In his 2016 book Thank You for Being Late (Farrar, Straus and Giroux), Thomas L. Friedman posits that we have crossed a threshold into the Age of Accelerations characterized by change so rapid it exceeds human capacity to readily adapt to it. An understandable response is to find it overwhelming and disorienting. Yet every day presents new reasons for amazement and optimism. In field after field, revolutionary innovation unimaginable even a decade ago has become the new normal. The blistering pace of change frustrates attempts to assess its impacts. Does change mean progress (a better tomorrow) or disruption (tossing time-honored ways into the dustbin of history)?
There is plenty of evidence for the Age of Accelerations in the architectural profession, from how we build to the tools we use and even the services we provide. Less the handiwork of carpenters and masons, increasingly buildings are fabricated assemblies installed by technicians. Virtual reality and 3D printing are supplanting pencil sketches and chipboard models. Established business models are becoming too confining in an increasingly entrepreneurial world.
Two MIT faculty, Neri Oxman and Antón Garcia-Abril, are challenging conventions of how buildings are made. Garcia-Abril pushes the limits of off-site construction. Part of his explorations are technological, experimenting with materials and fabrication processes. But Garcia-Abril also experiments with form and space, seeking architecture that emerges from new ways of building. Oxman’s work is strikingly futuristic, from employing robotics that 3D print building-scale structures to emulating nature’s construction techniques.
In his 2015 TED Talk, Marc Kushner, AIA, made the case that super-realistic computer-generated imaging has the power to transform our relationship with clients and the public. Using powerful visualization tools, even people who “can’t read plans” can experience buildings as they are designed. Fear of the unknown can be eliminated. Engagement in and understanding of architectural thinking can be taken to new levels.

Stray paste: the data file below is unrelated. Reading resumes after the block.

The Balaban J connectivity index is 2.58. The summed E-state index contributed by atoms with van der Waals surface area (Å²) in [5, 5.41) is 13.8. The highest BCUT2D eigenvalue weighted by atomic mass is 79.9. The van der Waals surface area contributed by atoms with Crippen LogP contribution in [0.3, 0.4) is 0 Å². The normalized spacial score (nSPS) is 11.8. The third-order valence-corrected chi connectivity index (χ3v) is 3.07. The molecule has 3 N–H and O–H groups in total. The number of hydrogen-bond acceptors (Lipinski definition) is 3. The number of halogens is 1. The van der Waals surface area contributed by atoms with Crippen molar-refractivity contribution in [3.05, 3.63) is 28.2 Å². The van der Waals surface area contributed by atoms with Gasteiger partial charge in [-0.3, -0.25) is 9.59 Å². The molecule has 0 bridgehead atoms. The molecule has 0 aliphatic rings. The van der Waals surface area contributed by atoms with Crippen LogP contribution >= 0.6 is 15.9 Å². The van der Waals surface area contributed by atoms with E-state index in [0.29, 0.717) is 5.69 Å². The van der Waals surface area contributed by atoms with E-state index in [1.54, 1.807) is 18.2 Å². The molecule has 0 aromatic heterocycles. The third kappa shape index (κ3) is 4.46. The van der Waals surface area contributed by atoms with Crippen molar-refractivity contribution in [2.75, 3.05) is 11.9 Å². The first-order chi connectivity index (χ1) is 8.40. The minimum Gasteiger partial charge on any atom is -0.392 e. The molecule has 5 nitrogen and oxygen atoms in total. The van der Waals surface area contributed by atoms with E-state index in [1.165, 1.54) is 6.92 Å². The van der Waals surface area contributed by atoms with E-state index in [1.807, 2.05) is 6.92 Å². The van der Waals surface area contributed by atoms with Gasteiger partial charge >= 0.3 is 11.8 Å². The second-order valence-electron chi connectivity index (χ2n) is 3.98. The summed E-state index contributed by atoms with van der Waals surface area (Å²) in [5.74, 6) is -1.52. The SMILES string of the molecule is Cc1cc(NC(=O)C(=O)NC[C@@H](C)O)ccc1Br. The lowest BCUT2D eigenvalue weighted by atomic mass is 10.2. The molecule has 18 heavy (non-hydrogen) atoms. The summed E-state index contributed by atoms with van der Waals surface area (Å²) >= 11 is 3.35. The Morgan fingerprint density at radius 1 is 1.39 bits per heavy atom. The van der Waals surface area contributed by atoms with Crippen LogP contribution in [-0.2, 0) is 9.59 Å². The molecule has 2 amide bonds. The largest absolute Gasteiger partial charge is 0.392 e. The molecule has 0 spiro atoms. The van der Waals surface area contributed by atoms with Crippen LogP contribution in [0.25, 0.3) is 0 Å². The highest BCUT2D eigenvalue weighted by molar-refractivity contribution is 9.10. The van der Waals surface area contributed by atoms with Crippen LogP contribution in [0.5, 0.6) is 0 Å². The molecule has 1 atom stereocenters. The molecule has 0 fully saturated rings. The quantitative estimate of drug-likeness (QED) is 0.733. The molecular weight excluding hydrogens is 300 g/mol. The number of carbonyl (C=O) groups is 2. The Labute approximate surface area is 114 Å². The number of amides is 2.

What does it mean to be an architect? Is architectural practice defined only by the terms of the Standard Form of Agreement Between Owner and Architect? In 2017, members of the AIA National Strategic Council created the Communication, Advocacy, and Policy of the New Urban Agenda (CAPNUA) work group to explore ways to demonstrate the relevance of the U.N.-adopted New Urban Agenda that seeks to define 21st-century urbanism. AIA Columbus got involved as social entrepreneurs by organizing a community visioning workshop in Franklinton, an underserved neighborhood in their city. The workshop produced a set of principles to guide development that welcomes new investment while enhancing opportunities for current residents and businesses. AIA Columbus went outside its comfort zone to bring the power of design to a community in need.
For me, every nostalgic tear turns into a tear of joy when I catch a glimpse of the limitless possibilities of innovation in the architectural profession. Our future is bright.